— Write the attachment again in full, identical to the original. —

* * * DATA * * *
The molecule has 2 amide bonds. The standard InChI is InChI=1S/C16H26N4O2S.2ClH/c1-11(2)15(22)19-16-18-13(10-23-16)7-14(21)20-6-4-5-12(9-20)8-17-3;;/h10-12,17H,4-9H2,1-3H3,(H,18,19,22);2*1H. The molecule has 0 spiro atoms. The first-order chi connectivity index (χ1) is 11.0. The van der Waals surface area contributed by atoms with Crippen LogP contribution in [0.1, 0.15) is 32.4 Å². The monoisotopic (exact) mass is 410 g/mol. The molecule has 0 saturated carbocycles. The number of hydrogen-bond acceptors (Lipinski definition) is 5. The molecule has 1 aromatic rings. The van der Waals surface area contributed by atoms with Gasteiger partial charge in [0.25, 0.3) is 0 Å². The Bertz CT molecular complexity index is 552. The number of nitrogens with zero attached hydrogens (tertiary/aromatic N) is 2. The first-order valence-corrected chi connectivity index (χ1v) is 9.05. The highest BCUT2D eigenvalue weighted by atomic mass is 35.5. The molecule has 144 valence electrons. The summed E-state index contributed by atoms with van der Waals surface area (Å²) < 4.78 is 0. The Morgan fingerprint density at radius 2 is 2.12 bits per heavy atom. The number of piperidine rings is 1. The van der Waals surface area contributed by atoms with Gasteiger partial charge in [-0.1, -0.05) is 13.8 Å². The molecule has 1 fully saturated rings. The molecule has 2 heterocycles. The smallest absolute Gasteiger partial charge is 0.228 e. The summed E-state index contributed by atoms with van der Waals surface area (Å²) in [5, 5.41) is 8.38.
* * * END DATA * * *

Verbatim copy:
The molecule has 2 amide bonds. The standard InChI is InChI=1S/C16H26N4O2S.2ClH/c1-11(2)15(22)19-16-18-13(10-23-16)7-14(21)20-6-4-5-12(9-20)8-17-3;;/h10-12,17H,4-9H2,1-3H3,(H,18,19,22);2*1H. The molecule has 0 spiro atoms. The first-order chi connectivity index (χ1) is 11.0. The van der Waals surface area contributed by atoms with Crippen LogP contribution in [0.1, 0.15) is 32.4 Å². The monoisotopic (exact) mass is 410 g/mol. The molecule has 0 saturated carbocycles. The number of hydrogen-bond acceptors (Lipinski definition) is 5. The molecule has 1 aromatic rings. The van der Waals surface area contributed by atoms with Gasteiger partial charge in [0.25, 0.3) is 0 Å². The Bertz CT molecular complexity index is 552. The number of nitrogens with zero attached hydrogens (tertiary/aromatic N) is 2. The first-order valence-corrected chi connectivity index (χ1v) is 9.05. The highest BCUT2D eigenvalue weighted by atomic mass is 35.5. The molecule has 144 valence electrons. The summed E-state index contributed by atoms with van der Waals surface area (Å²) < 4.78 is 0. The Morgan fingerprint density at radius 2 is 2.12 bits per heavy atom. The number of piperidine rings is 1. The van der Waals surface area contributed by atoms with Gasteiger partial charge in [-0.1, -0.05) is 13.8 Å². The molecule has 1 fully saturated rings. The molecule has 2 heterocycles. The smallest absolute Gasteiger partial charge is 0.228 e. The summed E-state index contributed by atoms with van der Waals surface area (Å²) in [5, 5.41) is 8.38.